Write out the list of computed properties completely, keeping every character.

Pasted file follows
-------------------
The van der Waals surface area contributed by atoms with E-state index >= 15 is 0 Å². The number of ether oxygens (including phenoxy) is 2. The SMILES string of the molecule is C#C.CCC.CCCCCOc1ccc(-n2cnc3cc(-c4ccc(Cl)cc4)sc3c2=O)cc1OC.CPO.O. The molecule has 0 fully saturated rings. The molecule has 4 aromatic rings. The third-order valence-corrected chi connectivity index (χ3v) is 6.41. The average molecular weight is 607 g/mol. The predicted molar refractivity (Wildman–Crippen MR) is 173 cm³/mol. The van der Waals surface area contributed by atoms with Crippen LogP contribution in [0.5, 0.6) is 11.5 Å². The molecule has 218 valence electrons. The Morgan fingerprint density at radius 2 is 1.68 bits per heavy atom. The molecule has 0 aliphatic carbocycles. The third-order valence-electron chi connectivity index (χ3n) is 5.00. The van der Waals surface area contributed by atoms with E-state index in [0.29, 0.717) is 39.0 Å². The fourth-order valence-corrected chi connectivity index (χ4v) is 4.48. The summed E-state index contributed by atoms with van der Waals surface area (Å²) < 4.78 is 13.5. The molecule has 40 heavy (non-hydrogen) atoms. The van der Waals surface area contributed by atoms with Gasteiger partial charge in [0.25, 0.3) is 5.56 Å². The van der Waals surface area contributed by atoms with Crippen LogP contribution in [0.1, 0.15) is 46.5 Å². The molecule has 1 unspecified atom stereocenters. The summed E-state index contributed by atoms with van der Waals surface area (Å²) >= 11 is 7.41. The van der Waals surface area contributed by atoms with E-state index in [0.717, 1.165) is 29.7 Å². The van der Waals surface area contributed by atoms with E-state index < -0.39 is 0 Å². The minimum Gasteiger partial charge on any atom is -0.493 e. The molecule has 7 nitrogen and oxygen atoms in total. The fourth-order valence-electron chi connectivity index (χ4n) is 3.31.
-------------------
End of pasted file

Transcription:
The van der Waals surface area contributed by atoms with E-state index >= 15 is 0 Å². The number of ether oxygens (including phenoxy) is 2. The SMILES string of the molecule is C#C.CCC.CCCCCOc1ccc(-n2cnc3cc(-c4ccc(Cl)cc4)sc3c2=O)cc1OC.CPO.O. The molecule has 0 fully saturated rings. The molecule has 4 aromatic rings. The third-order valence-corrected chi connectivity index (χ3v) is 6.41. The average molecular weight is 607 g/mol. The predicted molar refractivity (Wildman–Crippen MR) is 173 cm³/mol. The van der Waals surface area contributed by atoms with Crippen LogP contribution in [0.5, 0.6) is 11.5 Å². The molecule has 218 valence electrons. The Morgan fingerprint density at radius 2 is 1.68 bits per heavy atom. The molecule has 0 aliphatic carbocycles. The third-order valence-electron chi connectivity index (χ3n) is 5.00. The van der Waals surface area contributed by atoms with E-state index in [0.29, 0.717) is 39.0 Å². The fourth-order valence-corrected chi connectivity index (χ4v) is 4.48. The summed E-state index contributed by atoms with van der Waals surface area (Å²) < 4.78 is 13.5. The molecule has 40 heavy (non-hydrogen) atoms. The van der Waals surface area contributed by atoms with Gasteiger partial charge in [0.25, 0.3) is 5.56 Å². The van der Waals surface area contributed by atoms with Crippen LogP contribution in [0.1, 0.15) is 46.5 Å². The molecule has 1 unspecified atom stereocenters. The summed E-state index contributed by atoms with van der Waals surface area (Å²) >= 11 is 7.41. The van der Waals surface area contributed by atoms with E-state index in [0.717, 1.165) is 29.7 Å². The van der Waals surface area contributed by atoms with E-state index < -0.39 is 0 Å². The minimum Gasteiger partial charge on any atom is -0.493 e. The molecule has 7 nitrogen and oxygen atoms in total. The fourth-order valence-electron chi connectivity index (χ4n) is 3.31.